Please listen and share your thoughts, questions, and suggestions in the comments section below!

Links:

Mormon Gender Issues Survey report

Gordon Shepard, Lavina Fielding Anderson, Gary Shephard, eds., Voices for Equality: Ordain Women and Resurgent Mormon Feminism (Kofford Books, 2015) Contains an essay about the survey.

Randall Balmer and Jana Riess, eds., Mormonism and American Politics (Religion, Culture, and Public Life), (Columbia University Press, 2015).

314–315: Sex-positivity in Mormonism

Mormonism, like most religions, has many teachings about sex and intimacy. But, like everything else, teachings interact with persons, each with her or his own temperaments and autobiographies. As a result, the same teaching can strike each of us differently. For some, messages about embodied Gods, male and female, is incredibly empowering, even a help to them in developing positive attitudes toward their own sexuality. For others, the same teaching (and all its extensions) can trigger negative reactions as they imagine lives of eternal sex and childbearing, or find other extensions of the teaching problematic and disempowering. For some people, the Law of Chastity becomes an important element in their value system, leading them to take a healthy look at and make empowering choices regarding their sexual desires and actions. For others, it becomes a burden, something imposed upon them, and they end up making choices about sexual practice out of fear—fear of God, parents, church leaders—and as attempts to please others. Name the topic, and we Mormons, like everyone else, can end up in all sorts of emotional and spiritual spaces regarding sexuality: many positive, but many quite confused and inhibiting to intimacy in general, and/or an enjoyable and empowering sex life.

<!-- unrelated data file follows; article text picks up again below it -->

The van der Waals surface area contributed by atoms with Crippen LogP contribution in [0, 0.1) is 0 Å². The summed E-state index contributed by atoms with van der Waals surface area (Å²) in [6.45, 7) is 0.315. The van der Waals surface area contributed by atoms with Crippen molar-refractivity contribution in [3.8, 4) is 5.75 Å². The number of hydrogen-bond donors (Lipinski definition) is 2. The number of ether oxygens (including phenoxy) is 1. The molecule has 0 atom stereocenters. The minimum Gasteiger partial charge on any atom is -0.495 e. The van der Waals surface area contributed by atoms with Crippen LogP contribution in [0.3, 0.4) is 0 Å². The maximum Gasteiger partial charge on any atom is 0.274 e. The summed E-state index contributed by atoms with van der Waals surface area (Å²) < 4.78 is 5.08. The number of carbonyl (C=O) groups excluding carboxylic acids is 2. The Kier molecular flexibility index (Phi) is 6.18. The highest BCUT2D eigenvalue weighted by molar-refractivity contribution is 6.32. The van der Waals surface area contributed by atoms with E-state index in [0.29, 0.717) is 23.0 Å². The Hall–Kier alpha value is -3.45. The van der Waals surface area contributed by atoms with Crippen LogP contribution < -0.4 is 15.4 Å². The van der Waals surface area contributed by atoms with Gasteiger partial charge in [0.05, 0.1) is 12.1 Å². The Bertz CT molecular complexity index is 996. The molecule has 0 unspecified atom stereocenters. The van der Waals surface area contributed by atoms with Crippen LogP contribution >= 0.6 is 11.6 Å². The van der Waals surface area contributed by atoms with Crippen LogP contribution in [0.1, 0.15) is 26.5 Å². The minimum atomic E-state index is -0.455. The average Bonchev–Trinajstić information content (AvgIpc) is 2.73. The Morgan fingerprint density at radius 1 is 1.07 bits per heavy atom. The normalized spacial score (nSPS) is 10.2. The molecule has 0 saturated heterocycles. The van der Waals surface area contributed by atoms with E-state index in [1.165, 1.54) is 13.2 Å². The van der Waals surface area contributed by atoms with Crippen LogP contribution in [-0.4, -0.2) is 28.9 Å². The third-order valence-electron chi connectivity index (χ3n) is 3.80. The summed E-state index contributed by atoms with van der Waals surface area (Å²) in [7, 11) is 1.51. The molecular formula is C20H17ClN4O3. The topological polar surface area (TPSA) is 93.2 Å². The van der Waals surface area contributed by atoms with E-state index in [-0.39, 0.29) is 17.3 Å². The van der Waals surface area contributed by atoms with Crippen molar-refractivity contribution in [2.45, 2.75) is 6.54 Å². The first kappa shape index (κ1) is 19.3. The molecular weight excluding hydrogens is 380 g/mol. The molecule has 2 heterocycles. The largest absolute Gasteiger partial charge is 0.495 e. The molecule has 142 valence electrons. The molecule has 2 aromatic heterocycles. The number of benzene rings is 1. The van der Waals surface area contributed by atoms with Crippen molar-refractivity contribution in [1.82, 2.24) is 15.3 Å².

In this two-part episode, a wonderful panel of marriage and family counselors who also have certifications in and/or a great deal of experience with sex therapy—Natasha Helfer Parker, Shannon Hickman, Kristin Hodson, and Kristin Marie Bennion—join Mormon Matters host Dan Wotherspoon for a terrific discussion of the issues surrounding sex that are quite common in Mormonism, and among the general public. But, as the title of the episode suggests, the main focus is on the sex-positive messaging that exists in Mormonism, and how we can better include it in our own thinking about and experiences of desire and physical intimacy. How can we create a gospel-based value system that incorporates LDS teachings about the goodness of our bodies, and that sex is not just about procreation but also pleasure and connection and relational intimacy? How do we incorporate and find the proper balance between messaging about the spiritual aspects of human sexuality and the intense and bodily driven emotions and activities that are a key element of sexual fulfillment? The panelists also address LDS teachings about pornography, as well as finding healthy ways to integrate our sexual pasts with our present sex lives—everything from the messaging we grew up with and absorbed into our views about ourselves and our bodies, to guilt over past sexual experimentation, to healing from unwanted sexual advances, even abuse.

This is a powerful episode. Please listen and then join in the discussion in the comments section below!

 

Links to Items and Events Mentioned in this Episode:

“Intimacy in Mormon Marriage” Workshop, 28 December 2015, Orem, Utah. Co-sponsored by Mormon Matters and A Thoughtful Faith podcasts.
The workshop information and registration links are about half-way down front page. You can also learn about the workshop and register here.

Related writings by Natasha Helfer Parker:
Sexuality and the Mormon Marriage,” Segullah blog, 31 January 2011

Teaching Chastity to the Relief Society,” Mormon Therapist blog, 21 September 2013

The Healing Group, Kristin Hodson’s therapy practice website

Kristin Hodson, et al, Real Intimacy: A Couple’s Guide to Healthy, Genuine Sexuality (Cedar Fort, 2012)

Who Moved My Desire?“: A Support Group Exploring Female Desire

Dallin H. Oaks, “Recovering from the Trap of Pornography,” Ensign, Ocober 2015

What Should I Do When I See Pornography?“, LDS.org video for children

Kristin Hodson, “Ten Sex Positive Things Worth Noting in the LDS Church Video on Talking to Your Kids About Pornography,” Cultural Hall Podcast blog, 16 November 2015